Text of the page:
It was in 2011 that she returned with the first track from the new album, having promised a new album in the near future in Chicago. The album itself, titled “Master Of My Make-Believe” was an attempt by Santi to convey the ideal of creating one’s own reality. Mainly produced in Jamaica, it featured frequent collaborators including Diplo, John Hill, and Karen O. The release was received very well, with critics claiming that the signature sound had finally been mastered, which was apropos. A perfect storm.

Cover Art for Santigold's "Master Of My Make Believe"

“Santigold’s trademark irreverence and penchant  for high-energy anthems delivers her sophomore effort from the potential of miscellany…”

The third single graced the soundtrack for the revered HBO series “Girls”. A comedy about Hannah Horvath, an aspiring author, receives a financial shock when her parents decide to stop supporting her. A typical modern day telling of the day-to-day struggle of the artistic.

Santigold loves her hiatuses, always in the studio producing new music in her signature sound and concepts. She will take her time to make sure the release is at its peak consistently, and the next venture would be no different. In February of 2016, “99¢” was dropped. She commented:

“We have no illusion that we don’t give in this world where everything is packaged…lives, personas, everything, is deliberate and mediated…everything…”

Can’t Get Enough Of Myself”, the first single, was given an interactive music video as a representation of the constant self-absorption of the new social media age, viewers were invited to insert themselves into an interactive music video. The entire concept of the album was a dark take on the modern world that was rapidly becoming more digital and therefore more narcissistic.

Cover Art for Santigold "99¢"

“So, I’m a product…Also, everything is undervalued, so I thought 99 cents was a good price for me and my life and all my hard work…”

Her view of herself here is not surprising. No matter how hard you grind, there is no guarantee of success. No matter how much you help others, they owe you nothing in this game.

Another hiatus? Yes. This time she would commemorate the ten years since her innovative, genre-defying first full-length album, with the 10 Years Golder Tour in 2019.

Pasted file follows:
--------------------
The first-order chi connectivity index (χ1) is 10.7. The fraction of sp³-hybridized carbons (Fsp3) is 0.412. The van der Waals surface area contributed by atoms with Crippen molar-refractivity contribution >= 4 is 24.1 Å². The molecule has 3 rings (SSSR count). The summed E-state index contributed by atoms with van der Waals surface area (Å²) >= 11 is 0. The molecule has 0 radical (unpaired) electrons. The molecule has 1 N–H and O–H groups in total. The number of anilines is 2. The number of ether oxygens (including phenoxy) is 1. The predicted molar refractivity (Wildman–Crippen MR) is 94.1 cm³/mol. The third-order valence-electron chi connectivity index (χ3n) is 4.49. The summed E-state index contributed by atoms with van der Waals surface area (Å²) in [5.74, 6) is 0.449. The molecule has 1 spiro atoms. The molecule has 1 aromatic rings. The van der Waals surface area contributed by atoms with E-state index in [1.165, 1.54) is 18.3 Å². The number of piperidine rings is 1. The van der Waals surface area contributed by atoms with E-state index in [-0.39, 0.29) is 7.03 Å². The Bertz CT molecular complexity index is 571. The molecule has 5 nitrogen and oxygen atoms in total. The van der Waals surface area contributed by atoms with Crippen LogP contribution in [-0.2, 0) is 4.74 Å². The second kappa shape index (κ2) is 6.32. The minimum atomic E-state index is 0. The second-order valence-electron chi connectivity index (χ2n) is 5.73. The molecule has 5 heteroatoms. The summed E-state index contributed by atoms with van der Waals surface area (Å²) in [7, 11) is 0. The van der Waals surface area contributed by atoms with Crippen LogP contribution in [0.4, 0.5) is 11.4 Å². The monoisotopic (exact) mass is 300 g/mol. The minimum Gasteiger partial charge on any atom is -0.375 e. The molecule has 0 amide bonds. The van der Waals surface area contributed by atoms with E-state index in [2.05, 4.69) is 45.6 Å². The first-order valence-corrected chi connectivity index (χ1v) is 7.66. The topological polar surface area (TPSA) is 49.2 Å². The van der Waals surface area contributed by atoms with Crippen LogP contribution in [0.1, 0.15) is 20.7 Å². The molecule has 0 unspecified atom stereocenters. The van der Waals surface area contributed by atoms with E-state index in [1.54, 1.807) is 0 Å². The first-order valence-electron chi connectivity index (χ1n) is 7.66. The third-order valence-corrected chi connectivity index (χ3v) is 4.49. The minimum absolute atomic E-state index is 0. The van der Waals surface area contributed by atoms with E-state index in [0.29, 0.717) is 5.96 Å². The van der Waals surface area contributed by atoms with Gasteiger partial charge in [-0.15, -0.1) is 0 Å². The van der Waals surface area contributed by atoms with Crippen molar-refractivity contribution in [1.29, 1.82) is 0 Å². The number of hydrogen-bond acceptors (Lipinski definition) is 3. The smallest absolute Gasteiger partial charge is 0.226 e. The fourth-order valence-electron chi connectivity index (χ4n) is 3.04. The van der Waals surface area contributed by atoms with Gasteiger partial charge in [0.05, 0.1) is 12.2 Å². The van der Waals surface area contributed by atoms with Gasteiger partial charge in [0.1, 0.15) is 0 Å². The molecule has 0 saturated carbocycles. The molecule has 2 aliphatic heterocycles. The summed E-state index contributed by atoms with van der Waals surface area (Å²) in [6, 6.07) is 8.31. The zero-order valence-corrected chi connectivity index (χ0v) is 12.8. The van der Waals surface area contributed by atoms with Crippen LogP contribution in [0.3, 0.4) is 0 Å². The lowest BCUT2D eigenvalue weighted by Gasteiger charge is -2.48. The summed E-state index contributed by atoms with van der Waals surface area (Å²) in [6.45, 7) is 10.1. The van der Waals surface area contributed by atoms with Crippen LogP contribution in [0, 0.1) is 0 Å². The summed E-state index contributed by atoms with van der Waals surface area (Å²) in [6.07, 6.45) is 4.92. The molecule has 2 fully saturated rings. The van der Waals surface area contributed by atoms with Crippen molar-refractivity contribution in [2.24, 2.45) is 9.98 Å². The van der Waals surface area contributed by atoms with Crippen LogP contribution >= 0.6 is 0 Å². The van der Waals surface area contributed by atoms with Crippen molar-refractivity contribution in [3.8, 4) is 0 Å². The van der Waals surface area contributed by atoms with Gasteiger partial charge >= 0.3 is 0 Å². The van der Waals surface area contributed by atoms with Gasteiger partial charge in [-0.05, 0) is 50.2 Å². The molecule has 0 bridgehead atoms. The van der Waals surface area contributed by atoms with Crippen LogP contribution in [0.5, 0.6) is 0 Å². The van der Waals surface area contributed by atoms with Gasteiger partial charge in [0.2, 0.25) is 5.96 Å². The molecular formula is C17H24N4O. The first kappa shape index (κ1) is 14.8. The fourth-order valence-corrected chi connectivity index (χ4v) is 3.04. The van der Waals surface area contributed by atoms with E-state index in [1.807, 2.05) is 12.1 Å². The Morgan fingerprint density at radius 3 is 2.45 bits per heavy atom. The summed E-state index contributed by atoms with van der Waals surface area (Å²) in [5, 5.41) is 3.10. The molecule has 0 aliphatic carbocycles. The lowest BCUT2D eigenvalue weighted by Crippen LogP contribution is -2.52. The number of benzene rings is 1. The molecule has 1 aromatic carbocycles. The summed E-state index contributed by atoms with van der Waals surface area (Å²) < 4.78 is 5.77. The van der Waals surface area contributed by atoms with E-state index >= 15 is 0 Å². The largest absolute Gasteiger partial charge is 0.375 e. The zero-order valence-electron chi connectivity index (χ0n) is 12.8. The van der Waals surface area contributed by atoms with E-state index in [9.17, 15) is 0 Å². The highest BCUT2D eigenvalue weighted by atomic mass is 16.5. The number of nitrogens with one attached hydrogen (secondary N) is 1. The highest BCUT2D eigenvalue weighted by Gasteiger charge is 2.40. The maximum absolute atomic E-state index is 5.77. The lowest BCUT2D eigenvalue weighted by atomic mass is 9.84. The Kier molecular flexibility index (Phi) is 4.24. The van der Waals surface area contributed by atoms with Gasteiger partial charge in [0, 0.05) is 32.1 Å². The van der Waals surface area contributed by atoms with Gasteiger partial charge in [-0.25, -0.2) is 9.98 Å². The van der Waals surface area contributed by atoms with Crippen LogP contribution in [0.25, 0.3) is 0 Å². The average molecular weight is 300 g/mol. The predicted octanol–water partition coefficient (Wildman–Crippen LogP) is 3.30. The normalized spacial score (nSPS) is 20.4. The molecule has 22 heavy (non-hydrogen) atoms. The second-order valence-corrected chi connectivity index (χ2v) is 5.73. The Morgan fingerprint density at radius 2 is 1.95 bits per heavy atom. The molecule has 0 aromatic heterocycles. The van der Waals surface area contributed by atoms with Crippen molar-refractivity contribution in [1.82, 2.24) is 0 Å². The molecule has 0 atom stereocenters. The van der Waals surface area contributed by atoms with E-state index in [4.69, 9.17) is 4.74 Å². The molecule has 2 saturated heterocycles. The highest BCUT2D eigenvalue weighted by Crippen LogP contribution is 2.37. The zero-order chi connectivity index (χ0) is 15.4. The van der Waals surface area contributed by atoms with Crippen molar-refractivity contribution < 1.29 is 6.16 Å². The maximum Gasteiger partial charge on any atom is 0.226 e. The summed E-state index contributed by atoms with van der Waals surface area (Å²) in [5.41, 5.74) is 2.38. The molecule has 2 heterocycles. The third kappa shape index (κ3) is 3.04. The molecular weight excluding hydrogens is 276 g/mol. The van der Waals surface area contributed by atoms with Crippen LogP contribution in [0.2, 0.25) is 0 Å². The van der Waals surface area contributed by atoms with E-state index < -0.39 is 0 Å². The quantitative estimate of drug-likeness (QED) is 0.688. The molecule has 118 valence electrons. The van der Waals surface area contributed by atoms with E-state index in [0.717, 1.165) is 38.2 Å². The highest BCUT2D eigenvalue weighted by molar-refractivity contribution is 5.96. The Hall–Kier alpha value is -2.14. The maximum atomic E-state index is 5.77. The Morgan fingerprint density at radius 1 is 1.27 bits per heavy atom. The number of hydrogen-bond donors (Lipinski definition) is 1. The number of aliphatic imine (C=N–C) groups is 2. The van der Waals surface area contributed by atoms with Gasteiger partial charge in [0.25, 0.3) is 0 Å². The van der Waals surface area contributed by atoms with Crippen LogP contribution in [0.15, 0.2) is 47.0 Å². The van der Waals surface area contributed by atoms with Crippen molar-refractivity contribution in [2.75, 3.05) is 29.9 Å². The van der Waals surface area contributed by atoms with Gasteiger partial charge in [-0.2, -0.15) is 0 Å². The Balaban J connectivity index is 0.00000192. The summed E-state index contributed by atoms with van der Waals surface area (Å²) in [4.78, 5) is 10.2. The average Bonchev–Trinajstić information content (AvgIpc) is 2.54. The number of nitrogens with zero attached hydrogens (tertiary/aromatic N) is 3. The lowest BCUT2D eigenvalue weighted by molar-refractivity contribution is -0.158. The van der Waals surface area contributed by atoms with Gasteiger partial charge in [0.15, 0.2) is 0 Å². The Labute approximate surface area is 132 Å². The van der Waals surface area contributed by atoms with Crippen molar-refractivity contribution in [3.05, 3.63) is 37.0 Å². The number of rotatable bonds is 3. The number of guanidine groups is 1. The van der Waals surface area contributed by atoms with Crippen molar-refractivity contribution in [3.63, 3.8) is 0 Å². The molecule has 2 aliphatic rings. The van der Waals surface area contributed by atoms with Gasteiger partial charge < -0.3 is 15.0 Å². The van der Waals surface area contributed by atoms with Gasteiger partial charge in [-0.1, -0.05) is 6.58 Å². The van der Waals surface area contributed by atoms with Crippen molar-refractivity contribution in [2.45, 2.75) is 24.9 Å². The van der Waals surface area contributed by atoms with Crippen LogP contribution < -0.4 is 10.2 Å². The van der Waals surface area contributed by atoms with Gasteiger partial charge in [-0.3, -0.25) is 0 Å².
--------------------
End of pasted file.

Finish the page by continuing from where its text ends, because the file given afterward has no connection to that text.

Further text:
Last year, her fourth album had been completed and released on CD and picture disc vinyl. “Spirituals,” upon its release, capture the hearts and minds of critics and fans alike, averaging an 8/10 on Metacritic. The long stay away had done her good, allowing her to find that pioneering presence that had brought her to the dance in the first place.

Cover Art for Santigold's "Spirituals"

Her solo career has positioned her as a sort of griot, witness to racial and socioeconomic injustices. It wasn't long before she was dismissed by the industry as the frontwoman of the punk-rock band Stiffed: "Black, female, punk artists could never happen." People saw a confrontational punk persona channeling her frustrations in interviews. Whether it's the insidious nature of the music industry on her breakthrough album Santogold, or consumerism on her third album 99¢, her lyrics speak truth to power and archive corruption. In "Ain't Ready" and the Afro-Caribbean-influenced "No Paradise", Santigold the freedom fighter takes center stage. She drew inspiration from artists like Fela Kuti, Burning Spear, Nina Simone, and Marvin Gaye as a child. Both adversaries and comrades are warned in the siren-like introduction. Overall, a culmination of the journey she has been on with the plethora of talent she has worked with over the years.

The silent hand that has helped shape the popular music industry. Unorthodox. It has blended genres to her own liking and has aided others in finding theirs. A major influence, albeit understated, on the entire industry. Having been bestowed with high praise from the likes of Beyonce, who announced Santigold as one of the most important female voices and one of the 29 legendary black women in music ever, her conscious elements in her music based on the reality of things, from transfer of human beings into commodities, to the effect of social media and genuine artistry, has been vocal to say the least. A true leader and figurehead in the new wave of female empowerment. Santigold is one of the unsung heroes that may never get the recognition she deserves, but those in the know will have a place in their hearts for the golden girl.

Written by: @Arriv3r

Edited by: @Whosaria

Insight.